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Race and Economy

How the family of Dr. Martin Luther King, Jr. is working to protect his legacy

Lee Hawkins Apr 4, 2024
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"Many people would ask, 'What is your legacy?'" said Bernice King, Dr. Martin Luther King, Jr.’s youngest child. "I tell them, 'Look, I don't have to discover a legacy — I was born into a legacy.'" OFF/AFP via Getty Images
Race and Economy

How the family of Dr. Martin Luther King, Jr. is working to protect his legacy

Lee Hawkins Apr 4, 2024
Heard on:
"Many people would ask, 'What is your legacy?'" said Bernice King, Dr. Martin Luther King, Jr.’s youngest child. "I tell them, 'Look, I don't have to discover a legacy — I was born into a legacy.'" OFF/AFP via Getty Images
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Dr. Martin Luther King, Jr. was assassinated 56 years ago today. His four children have worked to carry on his vision through his namesake center in Atlanta, which focuses on promoting nonviolent social change.

When a determined Dr. King gave his prophetic “I’ve Been to the Mountaintop” speech to striking Memphis sanitation workers, it would be his last. In it, he urged his followers to keep marching, though conceding that he might not live to see the progress. His expectation was based on years of being violently attacked, having his house bombed and other assaults.

Dr. King was assassinated the very next day, on April 4, 1968, while standing on the balcony of the Lorraine Motel. King’s awareness of his mortality made him think about the future financial security of his family.

Our father was a public figure, but he was a private citizen,” said Bernice King, Dr. King’s youngest child and CEO of the King Center in Atlanta.

Fifty-six years since her father’s death, she and her siblings have fought to maintain access to her father’s words — especially her late brother, Dexter. She reflected on her brother’s work at a news conference following his death.

“Daddy protected his own intellectual property,” Bernice said. “He copyrighted and went to court over the ‘I Have a Dream’ speech. And that we are following in his stead to adequately protect it so it doesn’t go off the rails, at least as long as we live and breathe in this first generation.”

Being King comes with the heavy responsibility of carrying the weight of her father’s name forward. “Many people would ask, ‘What is your legacy?’ said Bernice. “I tell them, ‘Look, I don’t have to discover a legacy — I was born into a legacy. We were born into a legacy. And we each have a defined role to carry forward that legacy.'”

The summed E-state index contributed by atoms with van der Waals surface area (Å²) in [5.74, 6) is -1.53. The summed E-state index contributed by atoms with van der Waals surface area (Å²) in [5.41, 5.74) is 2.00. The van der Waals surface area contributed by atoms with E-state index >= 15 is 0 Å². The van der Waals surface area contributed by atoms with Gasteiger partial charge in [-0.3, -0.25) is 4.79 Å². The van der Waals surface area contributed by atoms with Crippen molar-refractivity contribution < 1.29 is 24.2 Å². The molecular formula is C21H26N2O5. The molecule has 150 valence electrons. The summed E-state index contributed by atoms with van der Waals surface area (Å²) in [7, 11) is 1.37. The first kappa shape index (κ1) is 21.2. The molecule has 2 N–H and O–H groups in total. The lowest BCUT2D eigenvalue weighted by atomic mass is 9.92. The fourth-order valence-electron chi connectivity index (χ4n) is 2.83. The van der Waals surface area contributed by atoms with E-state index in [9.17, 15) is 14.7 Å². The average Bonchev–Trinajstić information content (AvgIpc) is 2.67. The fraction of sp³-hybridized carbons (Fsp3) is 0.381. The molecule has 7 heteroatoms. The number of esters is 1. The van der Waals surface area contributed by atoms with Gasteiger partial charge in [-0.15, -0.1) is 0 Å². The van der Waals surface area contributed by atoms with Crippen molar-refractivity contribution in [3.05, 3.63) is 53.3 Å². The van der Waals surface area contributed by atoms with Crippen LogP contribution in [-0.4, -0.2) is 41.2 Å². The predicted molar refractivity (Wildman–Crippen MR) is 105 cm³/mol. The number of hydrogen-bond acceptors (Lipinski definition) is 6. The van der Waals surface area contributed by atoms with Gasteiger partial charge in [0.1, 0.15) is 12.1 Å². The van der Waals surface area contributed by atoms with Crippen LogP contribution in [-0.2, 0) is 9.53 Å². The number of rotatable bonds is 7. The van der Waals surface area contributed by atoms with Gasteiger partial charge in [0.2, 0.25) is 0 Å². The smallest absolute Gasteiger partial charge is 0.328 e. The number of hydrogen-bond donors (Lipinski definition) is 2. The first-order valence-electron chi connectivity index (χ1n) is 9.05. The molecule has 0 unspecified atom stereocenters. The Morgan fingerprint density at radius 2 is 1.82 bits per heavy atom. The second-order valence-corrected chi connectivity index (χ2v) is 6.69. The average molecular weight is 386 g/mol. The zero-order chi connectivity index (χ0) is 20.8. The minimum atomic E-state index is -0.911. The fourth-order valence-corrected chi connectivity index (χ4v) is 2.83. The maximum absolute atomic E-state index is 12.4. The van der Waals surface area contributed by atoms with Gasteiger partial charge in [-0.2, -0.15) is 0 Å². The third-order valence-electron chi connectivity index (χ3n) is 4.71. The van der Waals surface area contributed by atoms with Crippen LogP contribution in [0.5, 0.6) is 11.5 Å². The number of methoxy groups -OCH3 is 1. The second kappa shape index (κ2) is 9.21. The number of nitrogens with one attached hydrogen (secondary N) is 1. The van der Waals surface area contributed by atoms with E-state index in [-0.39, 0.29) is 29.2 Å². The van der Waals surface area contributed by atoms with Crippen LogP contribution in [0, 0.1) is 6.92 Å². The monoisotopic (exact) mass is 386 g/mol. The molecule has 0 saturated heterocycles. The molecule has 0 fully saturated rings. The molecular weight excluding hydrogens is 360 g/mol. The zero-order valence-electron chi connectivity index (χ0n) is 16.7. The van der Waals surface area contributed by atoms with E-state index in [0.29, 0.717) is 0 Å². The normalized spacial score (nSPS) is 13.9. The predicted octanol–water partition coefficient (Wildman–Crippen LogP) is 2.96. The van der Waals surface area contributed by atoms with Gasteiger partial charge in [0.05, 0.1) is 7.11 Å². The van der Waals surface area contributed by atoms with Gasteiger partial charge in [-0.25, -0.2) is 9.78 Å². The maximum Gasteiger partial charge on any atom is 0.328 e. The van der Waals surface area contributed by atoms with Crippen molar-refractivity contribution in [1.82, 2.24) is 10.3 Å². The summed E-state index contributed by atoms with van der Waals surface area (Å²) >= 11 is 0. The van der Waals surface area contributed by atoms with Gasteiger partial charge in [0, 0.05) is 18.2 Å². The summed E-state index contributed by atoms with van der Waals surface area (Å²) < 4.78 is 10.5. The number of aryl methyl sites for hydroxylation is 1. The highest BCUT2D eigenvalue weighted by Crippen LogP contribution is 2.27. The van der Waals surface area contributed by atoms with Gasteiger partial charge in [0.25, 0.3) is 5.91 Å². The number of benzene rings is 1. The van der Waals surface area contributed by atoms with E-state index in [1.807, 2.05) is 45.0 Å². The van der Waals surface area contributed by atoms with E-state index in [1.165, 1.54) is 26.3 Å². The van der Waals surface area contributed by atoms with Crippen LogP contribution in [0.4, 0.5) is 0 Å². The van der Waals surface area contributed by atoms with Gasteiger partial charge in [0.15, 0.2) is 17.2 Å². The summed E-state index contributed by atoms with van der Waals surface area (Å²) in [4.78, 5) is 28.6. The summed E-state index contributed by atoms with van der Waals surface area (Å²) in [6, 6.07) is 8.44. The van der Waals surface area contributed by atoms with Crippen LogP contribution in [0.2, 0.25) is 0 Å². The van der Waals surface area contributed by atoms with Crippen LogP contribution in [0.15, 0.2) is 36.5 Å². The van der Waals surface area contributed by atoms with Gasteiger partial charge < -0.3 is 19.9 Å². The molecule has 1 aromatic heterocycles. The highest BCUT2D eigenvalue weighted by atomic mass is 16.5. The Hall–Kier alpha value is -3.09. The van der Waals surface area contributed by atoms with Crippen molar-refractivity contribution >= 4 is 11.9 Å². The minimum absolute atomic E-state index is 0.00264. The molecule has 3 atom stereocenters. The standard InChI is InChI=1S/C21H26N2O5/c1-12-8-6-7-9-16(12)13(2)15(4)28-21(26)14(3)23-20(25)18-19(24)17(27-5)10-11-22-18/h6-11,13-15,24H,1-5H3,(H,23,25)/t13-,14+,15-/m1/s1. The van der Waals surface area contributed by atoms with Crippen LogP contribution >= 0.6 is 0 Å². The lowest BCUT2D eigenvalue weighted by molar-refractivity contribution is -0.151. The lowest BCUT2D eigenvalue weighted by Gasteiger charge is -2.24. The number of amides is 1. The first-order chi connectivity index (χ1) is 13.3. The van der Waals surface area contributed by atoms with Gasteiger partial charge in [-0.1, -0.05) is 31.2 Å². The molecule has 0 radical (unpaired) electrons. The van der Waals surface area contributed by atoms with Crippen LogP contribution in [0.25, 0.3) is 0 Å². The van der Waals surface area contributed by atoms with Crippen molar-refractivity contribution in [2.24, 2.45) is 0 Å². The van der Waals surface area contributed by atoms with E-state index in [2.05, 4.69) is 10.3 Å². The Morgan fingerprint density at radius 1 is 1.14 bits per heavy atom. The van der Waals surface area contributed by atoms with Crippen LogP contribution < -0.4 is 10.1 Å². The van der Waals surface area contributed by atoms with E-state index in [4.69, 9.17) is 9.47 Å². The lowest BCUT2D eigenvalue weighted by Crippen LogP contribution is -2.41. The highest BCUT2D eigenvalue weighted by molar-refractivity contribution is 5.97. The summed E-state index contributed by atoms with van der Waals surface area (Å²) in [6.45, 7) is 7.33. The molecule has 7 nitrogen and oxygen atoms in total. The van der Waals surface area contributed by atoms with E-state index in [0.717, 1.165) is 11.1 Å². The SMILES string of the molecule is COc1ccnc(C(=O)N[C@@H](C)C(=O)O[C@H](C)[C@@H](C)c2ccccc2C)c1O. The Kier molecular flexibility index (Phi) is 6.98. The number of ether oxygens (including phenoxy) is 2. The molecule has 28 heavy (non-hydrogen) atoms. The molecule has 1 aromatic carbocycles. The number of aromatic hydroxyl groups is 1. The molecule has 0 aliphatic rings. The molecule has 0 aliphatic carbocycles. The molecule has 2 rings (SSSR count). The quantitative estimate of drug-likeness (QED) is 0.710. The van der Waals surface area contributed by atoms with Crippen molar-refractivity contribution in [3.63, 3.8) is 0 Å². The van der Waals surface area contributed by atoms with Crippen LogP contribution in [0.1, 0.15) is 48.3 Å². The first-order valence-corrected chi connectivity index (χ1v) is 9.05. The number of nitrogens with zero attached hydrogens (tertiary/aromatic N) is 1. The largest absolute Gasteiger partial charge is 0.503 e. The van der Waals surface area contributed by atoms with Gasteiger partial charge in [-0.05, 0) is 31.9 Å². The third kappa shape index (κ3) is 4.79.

The Martin Luther King, Jr. estate is worth nearly $10 million. However, there is no reliable way to account for the cost of the violence and trauma the family has endured.

Isaac Newton Farris, Jr., the son of Dr. King’s late sister, Christine King Farris, spoke about some of the painful moments that followed the civil rights leader’s assassination.

“The hardest death for any of us to deal with was the murder of my grandmother,” Isaac Newton said. “She was the big mama in terms of our family. She was looked at by all of us as a loving, giving person.”

When asked if he was ever afraid as a child, Isaac Newton responded: “I was, because there were a couple of instances, a few times when literally the police came to my elementary school and just to say to the principal and to the teachers, ‘Look there, you know, there’s been a threat made against the family and not just Dr. King. You know, the threat is beyond them, and it is affecting the kids.'”

The family was often under FBI surveillance, especially in 1963, after King’s iconic “I Have a Dream” speech. Still, Isaac Newton doesn’t hold the government wholly responsible for the family’s trauma.

“We looked at it more as elements of the government; J. Edgar Hoover was an element of the government, but so was the Supreme Court. So was the Supreme Court that ruled in Brown vs. Board of Education. So was the American Congress and American Senate with no Black senators, and only five Black Congressmen that passed the Civil Rights Act and the Voting Rights Act,” he said.

For the King descendants, inheriting a brand that promotes nonviolent social change and racial unity has come with some pretty heavy burdens — but it has an inimitable place in the ongoing story of the United States.

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